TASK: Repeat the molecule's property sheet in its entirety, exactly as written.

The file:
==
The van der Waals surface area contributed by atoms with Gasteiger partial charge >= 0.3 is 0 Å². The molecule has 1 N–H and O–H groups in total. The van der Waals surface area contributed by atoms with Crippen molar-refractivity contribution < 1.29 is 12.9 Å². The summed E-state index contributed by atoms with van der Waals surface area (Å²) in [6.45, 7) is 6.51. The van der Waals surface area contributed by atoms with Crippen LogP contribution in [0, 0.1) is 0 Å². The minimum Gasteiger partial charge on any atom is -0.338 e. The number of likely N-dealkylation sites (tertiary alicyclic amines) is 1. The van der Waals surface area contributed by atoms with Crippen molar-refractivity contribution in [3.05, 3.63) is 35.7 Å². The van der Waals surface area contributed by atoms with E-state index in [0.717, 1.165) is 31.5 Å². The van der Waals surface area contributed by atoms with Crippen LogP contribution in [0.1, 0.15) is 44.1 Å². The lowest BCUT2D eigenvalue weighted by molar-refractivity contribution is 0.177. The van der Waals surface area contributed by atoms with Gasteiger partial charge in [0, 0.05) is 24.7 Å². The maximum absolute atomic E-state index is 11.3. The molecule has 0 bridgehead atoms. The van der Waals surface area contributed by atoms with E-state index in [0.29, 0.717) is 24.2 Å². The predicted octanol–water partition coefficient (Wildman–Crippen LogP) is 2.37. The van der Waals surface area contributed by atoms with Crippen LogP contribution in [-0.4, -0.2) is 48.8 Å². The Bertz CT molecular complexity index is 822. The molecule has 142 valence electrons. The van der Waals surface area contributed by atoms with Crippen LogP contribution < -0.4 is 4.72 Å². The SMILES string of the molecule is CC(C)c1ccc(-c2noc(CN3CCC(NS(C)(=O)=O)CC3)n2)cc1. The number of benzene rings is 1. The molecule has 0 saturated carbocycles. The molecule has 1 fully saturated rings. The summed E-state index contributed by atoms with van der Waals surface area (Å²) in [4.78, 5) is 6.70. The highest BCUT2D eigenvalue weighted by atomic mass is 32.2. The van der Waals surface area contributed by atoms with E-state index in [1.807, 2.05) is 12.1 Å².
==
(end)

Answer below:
The van der Waals surface area contributed by atoms with Gasteiger partial charge >= 0.3 is 0 Å². The molecule has 1 N–H and O–H groups in total. The van der Waals surface area contributed by atoms with Crippen molar-refractivity contribution < 1.29 is 12.9 Å². The summed E-state index contributed by atoms with van der Waals surface area (Å²) in [6.45, 7) is 6.51. The van der Waals surface area contributed by atoms with Crippen LogP contribution in [0, 0.1) is 0 Å². The minimum Gasteiger partial charge on any atom is -0.338 e. The number of likely N-dealkylation sites (tertiary alicyclic amines) is 1. The van der Waals surface area contributed by atoms with Crippen molar-refractivity contribution in [3.05, 3.63) is 35.7 Å². The van der Waals surface area contributed by atoms with E-state index in [0.717, 1.165) is 31.5 Å². The van der Waals surface area contributed by atoms with Crippen LogP contribution in [0.1, 0.15) is 44.1 Å². The lowest BCUT2D eigenvalue weighted by molar-refractivity contribution is 0.177. The van der Waals surface area contributed by atoms with Gasteiger partial charge in [0, 0.05) is 24.7 Å². The maximum absolute atomic E-state index is 11.3. The molecule has 0 bridgehead atoms. The van der Waals surface area contributed by atoms with E-state index in [0.29, 0.717) is 24.2 Å². The predicted octanol–water partition coefficient (Wildman–Crippen LogP) is 2.37. The van der Waals surface area contributed by atoms with Crippen LogP contribution in [-0.4, -0.2) is 48.8 Å². The Bertz CT molecular complexity index is 822. The molecule has 142 valence electrons. The van der Waals surface area contributed by atoms with Crippen LogP contribution < -0.4 is 4.72 Å². The SMILES string of the molecule is CC(C)c1ccc(-c2noc(CN3CCC(NS(C)(=O)=O)CC3)n2)cc1. The number of benzene rings is 1. The molecule has 0 saturated carbocycles. The molecule has 1 fully saturated rings. The summed E-state index contributed by atoms with van der Waals surface area (Å²) in [4.78, 5) is 6.70. The highest BCUT2D eigenvalue weighted by atomic mass is 32.2. The van der Waals surface area contributed by atoms with E-state index in [1.807, 2.05) is 12.1 Å².